High resolution population distribution data are critical for successfully addressing important issues ranging from socio-environmental research to public health to homeland security, since scientific analyses, operational activities, and policy decisions are significantly influenced by the number of impacted people. Dasymetric modeling has been a well recognized approach for spatial decomposition of census data to increase the spatial resolution of population distribution. However, enhancing the temporal resolution of population distribution poses a greater challenge. In this paper, we discuss the development of LandScan USA, a multi-dimensional dasymetric modeling approach, which has allowed creation of very high resolution population distribution data both over space and time. At a spatial resolution of 3 arc seconds (~90m), the initial LandScan USA database contains both a nighttime residential as well as a baseline daytime population distribution that incorporates movement of workers and students. Challenging research issues of disparate and misaligned spatial data integration and modeling to develop a database at a national scale, as well as model verification and validation approaches are illustrated and discussed. Initial analyses indicate a high degree of accuracy for LandScan USA distribution model and data. High resolution population data such as LandScan USA, which describes both distribution and dynamics of human population, clearly has the potential to profoundly impact on multiple domain applications of national and global priority.

  15. Generation of high-energy-density ion bunches by ultraintense laser-cone-target interaction

    SciTech Connect (OSTI)

    Yang, X. H.; Zhuo, H. B., E-mail: hongbin.zhuo@gmail.com; Ma, Y. Y.; Zou, D. B.; Yu, T. P.; Ge, Z. Y.; Yin, Y.; Shao, F. Q. [College of Science, National University of Defense Technology, Changsha 410073 (China); Yu, W. [Shanghai Institute of Optics and Fine Mechanics, Chinese Academy of Sciences, Shanghai 201800 (China); Xu, H., E-mail: xuhanemail@gmail.com [State Key Laboratory of High Performance Computing, National University of Defense Technology, Changsha 410073 (China); Borghesi, M., E-mail: m.borghesi@qub.ac.uk [School of Mathematics and Physics, Queen's University of Belfast, Belfast BT7 1NN (United Kingdom); Institute of Physics of the ASCR, ELI-Beamlines Project, Na Slovance 2, 18221 Prague (Czech Republic)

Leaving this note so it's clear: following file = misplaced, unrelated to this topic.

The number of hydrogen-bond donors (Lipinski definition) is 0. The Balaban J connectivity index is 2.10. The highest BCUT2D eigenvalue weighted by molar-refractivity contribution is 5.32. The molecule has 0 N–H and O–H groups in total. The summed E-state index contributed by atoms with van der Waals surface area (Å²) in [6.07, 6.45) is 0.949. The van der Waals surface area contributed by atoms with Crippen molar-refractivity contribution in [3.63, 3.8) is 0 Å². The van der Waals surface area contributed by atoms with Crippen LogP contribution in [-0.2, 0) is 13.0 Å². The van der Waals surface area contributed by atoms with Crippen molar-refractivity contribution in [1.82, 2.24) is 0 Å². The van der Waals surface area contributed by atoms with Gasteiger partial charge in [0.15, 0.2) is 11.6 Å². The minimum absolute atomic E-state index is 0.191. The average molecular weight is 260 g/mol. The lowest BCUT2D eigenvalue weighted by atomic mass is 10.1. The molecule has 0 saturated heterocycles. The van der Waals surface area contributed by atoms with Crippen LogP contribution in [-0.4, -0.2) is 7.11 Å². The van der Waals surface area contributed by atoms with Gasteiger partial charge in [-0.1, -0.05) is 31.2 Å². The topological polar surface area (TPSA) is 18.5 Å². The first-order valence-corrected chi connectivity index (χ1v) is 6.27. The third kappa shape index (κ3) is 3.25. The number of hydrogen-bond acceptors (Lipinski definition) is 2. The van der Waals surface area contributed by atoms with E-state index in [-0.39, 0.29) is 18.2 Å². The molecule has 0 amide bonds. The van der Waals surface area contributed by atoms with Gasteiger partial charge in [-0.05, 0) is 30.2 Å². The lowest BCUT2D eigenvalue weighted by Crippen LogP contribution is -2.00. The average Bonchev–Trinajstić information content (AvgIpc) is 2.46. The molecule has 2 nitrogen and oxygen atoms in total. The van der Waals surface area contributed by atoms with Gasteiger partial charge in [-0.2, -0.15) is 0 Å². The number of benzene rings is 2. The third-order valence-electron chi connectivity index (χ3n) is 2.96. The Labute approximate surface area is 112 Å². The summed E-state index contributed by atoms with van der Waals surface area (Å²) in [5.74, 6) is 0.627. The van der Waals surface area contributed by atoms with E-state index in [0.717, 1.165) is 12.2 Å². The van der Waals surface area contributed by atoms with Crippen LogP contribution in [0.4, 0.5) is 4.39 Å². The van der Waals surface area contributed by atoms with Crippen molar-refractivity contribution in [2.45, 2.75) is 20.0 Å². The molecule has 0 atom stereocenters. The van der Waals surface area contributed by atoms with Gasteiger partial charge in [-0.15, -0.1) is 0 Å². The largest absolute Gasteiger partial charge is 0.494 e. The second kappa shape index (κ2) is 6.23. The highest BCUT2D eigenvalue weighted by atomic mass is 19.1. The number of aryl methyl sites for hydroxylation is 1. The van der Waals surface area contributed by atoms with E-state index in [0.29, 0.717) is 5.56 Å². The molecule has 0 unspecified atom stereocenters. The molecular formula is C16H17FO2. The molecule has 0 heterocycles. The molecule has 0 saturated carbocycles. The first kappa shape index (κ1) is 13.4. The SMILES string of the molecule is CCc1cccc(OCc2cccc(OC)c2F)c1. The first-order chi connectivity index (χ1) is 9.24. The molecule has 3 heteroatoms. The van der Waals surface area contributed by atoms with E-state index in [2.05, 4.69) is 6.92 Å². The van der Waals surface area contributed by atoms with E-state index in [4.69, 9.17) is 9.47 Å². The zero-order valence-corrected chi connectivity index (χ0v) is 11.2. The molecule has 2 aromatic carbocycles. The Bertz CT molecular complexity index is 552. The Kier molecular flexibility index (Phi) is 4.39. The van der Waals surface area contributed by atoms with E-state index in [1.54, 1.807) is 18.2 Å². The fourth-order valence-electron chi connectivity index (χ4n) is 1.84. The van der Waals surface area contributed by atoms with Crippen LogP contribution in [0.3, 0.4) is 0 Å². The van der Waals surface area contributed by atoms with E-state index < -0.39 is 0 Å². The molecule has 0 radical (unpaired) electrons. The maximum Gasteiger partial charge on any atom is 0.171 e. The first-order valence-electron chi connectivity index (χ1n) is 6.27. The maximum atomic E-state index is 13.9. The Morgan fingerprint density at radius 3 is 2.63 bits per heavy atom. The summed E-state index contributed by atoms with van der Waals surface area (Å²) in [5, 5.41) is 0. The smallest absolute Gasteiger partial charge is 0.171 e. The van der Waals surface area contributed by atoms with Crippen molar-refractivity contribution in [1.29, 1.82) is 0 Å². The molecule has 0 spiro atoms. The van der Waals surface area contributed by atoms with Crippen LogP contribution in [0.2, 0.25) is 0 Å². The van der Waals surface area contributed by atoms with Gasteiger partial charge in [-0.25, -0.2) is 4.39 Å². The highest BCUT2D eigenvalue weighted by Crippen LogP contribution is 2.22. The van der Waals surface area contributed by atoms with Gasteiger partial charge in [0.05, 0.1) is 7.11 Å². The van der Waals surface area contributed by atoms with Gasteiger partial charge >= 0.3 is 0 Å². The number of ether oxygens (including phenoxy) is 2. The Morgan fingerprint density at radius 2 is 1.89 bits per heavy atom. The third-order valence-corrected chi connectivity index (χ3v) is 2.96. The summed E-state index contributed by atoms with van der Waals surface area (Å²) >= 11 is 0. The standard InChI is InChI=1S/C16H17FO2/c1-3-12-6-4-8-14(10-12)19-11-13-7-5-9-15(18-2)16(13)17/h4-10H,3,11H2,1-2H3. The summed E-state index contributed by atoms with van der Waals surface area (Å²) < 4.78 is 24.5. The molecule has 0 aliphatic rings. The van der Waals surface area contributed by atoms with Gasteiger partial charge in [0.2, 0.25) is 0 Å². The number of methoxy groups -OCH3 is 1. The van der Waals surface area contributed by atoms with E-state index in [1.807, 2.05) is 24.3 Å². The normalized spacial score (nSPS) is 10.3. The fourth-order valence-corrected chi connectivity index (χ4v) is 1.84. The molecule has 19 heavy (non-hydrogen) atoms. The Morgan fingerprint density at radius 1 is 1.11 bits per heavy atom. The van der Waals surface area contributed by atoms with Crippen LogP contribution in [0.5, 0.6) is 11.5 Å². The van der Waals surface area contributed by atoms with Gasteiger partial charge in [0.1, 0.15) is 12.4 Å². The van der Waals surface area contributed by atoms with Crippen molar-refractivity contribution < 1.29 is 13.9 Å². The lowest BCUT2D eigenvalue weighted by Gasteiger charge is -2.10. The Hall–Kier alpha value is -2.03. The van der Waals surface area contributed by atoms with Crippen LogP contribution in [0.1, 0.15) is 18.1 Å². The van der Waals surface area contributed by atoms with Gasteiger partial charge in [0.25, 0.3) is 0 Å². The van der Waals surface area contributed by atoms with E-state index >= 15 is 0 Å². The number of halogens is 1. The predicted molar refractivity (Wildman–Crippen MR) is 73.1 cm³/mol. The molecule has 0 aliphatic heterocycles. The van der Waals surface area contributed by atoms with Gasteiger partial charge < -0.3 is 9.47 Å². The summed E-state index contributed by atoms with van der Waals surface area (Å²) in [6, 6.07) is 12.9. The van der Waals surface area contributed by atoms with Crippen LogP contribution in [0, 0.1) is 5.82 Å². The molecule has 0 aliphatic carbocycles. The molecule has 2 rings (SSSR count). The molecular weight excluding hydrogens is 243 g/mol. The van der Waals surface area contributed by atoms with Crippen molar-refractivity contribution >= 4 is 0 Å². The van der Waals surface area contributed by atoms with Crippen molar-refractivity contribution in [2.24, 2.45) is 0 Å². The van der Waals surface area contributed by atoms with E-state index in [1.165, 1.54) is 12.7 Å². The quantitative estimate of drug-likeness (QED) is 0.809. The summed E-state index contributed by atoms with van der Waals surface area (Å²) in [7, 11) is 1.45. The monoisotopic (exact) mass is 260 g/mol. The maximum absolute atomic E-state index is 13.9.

2014-06-15T23:59:59.000Z

    A scheme in which carbon ion bunches are accelerated to a high energy and density by a laser pulse (?10{sup 21}?W/cm{sup 2}) irradiating cone targets is proposed and investigated using particle-in-cell simulations. The laser pulse is focused by the cone and drives forward an ultrathin foil located at the cone's tip. In the course of the work, best results were obtained employing target configurations combining a low-Z cone with a multispecies foil transversely shaped to match the laser intensity profile.

  16. Generation and use of high power 213 nm and 266 nm laser radiation and tunable 210-400 nm laser radiation with BBO crystal matrix array

    DOE Patents [OSTI]

    Gruen, Dieter M. (Downers Grove, IL)

    2000-01-01T23:59:59.000Z